FCPX 10.3 extremely laggy
Recently I decided to give a shot FCPX 10.3 over Premiere Pro CC 2017, and so far I think that I'm gonna stick to the Adobe product, because FCPX is extremely laggy, choppy, and it freezes too often. Problem is, I tried to import about 60GB of MTS files into FCPX, recorded at Panasonic GH4 at 1080p, 50fps, 28Mbits...it took almost a 6 hours to import, and even after that FCPX start to creating thumbnails and waveforms, and I let the FCPX do it's thing, hoping it will realise all of that lag, but unfortunately, it didn't. I forgot to notice, that all MTS video files I extracted form it AVCHD bin, so, they are not packed at all.
So guys, am I doing it something wrong? Is there any solution?
After that, I needed to get job done, I imported project into Premiere. And it took about a half of hour for importing and comforning the waveforms.
I'm on Mac Pro single 6core CPU 3,46GHz, 32GB of RAM, nVidia GeForce GTX 680 4GB, 512GB of SSD
Not knowing how your computer is set up or what else you have installed that might be interfering with the import, I can't do much to help but I can tell you that I can import 100gb of footage from my GH4 in seconds, not hours.
I'd have pointed the finger at AVCHD files, which Is a format I avoid like the plague as FCPX has no choice but to import and rewrap the files, but your description of using FCPX makes me think either your machine needs a good reinstall and clean out - or it's under-resourced somewhere.
In comparison, my 2013 Mac Pro can do several streams of 4k without raising a sweat. Even my little 11" MacBook Air is useable with FCPX for a single stream of 4k without having to resort to proxy mode.
Something is definitely wrong with your system.
Jeff Kirkland | Video Producer & Cinematographer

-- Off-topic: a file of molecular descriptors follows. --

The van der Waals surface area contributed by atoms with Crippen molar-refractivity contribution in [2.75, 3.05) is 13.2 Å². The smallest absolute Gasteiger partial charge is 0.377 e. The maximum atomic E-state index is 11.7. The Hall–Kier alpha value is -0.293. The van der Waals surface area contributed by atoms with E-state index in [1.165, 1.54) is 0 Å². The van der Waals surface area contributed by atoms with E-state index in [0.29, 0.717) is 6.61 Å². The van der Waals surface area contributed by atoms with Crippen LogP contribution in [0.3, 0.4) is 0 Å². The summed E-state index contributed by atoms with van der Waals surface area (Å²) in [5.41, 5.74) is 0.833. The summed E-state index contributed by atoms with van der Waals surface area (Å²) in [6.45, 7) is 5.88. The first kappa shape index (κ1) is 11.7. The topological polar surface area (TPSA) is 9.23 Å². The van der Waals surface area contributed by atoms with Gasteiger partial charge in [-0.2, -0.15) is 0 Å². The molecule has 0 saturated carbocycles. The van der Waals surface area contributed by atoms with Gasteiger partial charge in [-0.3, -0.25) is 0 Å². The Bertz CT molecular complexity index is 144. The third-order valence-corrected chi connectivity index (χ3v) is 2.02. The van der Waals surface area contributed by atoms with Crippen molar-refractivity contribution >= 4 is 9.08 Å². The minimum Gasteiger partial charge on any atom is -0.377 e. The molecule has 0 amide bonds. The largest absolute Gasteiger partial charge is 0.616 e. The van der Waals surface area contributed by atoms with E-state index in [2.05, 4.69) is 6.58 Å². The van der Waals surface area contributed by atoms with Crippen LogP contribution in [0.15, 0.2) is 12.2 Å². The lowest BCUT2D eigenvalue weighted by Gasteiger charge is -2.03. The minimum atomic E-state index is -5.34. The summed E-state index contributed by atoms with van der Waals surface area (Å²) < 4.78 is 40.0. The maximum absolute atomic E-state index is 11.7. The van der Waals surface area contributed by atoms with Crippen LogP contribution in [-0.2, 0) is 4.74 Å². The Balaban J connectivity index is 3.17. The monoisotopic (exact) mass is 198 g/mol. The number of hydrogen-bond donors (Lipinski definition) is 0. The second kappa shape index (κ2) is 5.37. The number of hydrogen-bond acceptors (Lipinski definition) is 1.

Hobart, Tasmania | Twitter: @jeffkirkland
Here is the link, screen record of my problem. Read the description for more details.
You can try to import the original AVCHD.
I use it from a Sony a77 with no problems whatsoever....
I suspect it has problems with the MTS files as I had...
. . .
Check video above that I just posted.
Ingest from the original camera card. Also FCPX is not like Premiere in terms of MTS files on a timeline. Normally you would optimize that format to ProRes HQ or Proxy- which are checkboxes in the Ingest Window.
But it looks more like a major system problem than an FCPX issue like you are tied to a network connection that is stuck, your HD or RAM is failing or perhaps a system virus scanner or indexing app is slowing everything done to such a high degree.
I can ingest and begin editing in a couple of minutes off a GH4 on my 2015 MBP.
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[Ivan Knežević] "FCPX is extremely laggy, choppy, and it freezes too often. Problem is, I tried to import about 60GB of MTS files into FCPX, recorded at Panasonic GH4 at 1080p, 50fps, 28Mbits...it took almost a 6 hours to import"
In general FCPX is somewhat faster than Premiere CC (on the same hardware) in terms of playhead response on the timeline and especially in export performance to H264. Like Premiere CC, FCPX can usually do pretty well when editing camera native files. Creating proxy or optimized media is not usually required for 1080p H264. However there are some variations, and in some cases Premiere CC can be faster.
In your specific case -- bare MTS files extracted from the AVCHD container -- FCPX may not handle certain aspects well.
It took you 6 hr to import 60GB of MTS files -- NOT because FCPX is slow per se but (a) Because you voluntarily created both proxy and optimized media files, and (b) Imported bare MTS files stripped from the AVCHD package. IOW you told FCPX to transcode the media twice upon import. It takes a while to transcode all that content.
I suggest you either import from the AVCHD package or re-wrap the .MTS files before importing using EditReady:http://www.divergentmedia.com/editready or the free tool ReWrapAVCHD: https://www.macupdate.com/app/mac/39800/rewrapavchd. Also you don't generally need proxy or optimized media for H264 1080p editing on a recent Mac. Your GH4 has several different H264 file formats and bit rates. You were apparently using AVCHD at 28 mbps. In general I recommend using .MP4 or .MOV at a higher bit rate. Those also eliminate the unwieldy AVCHD package.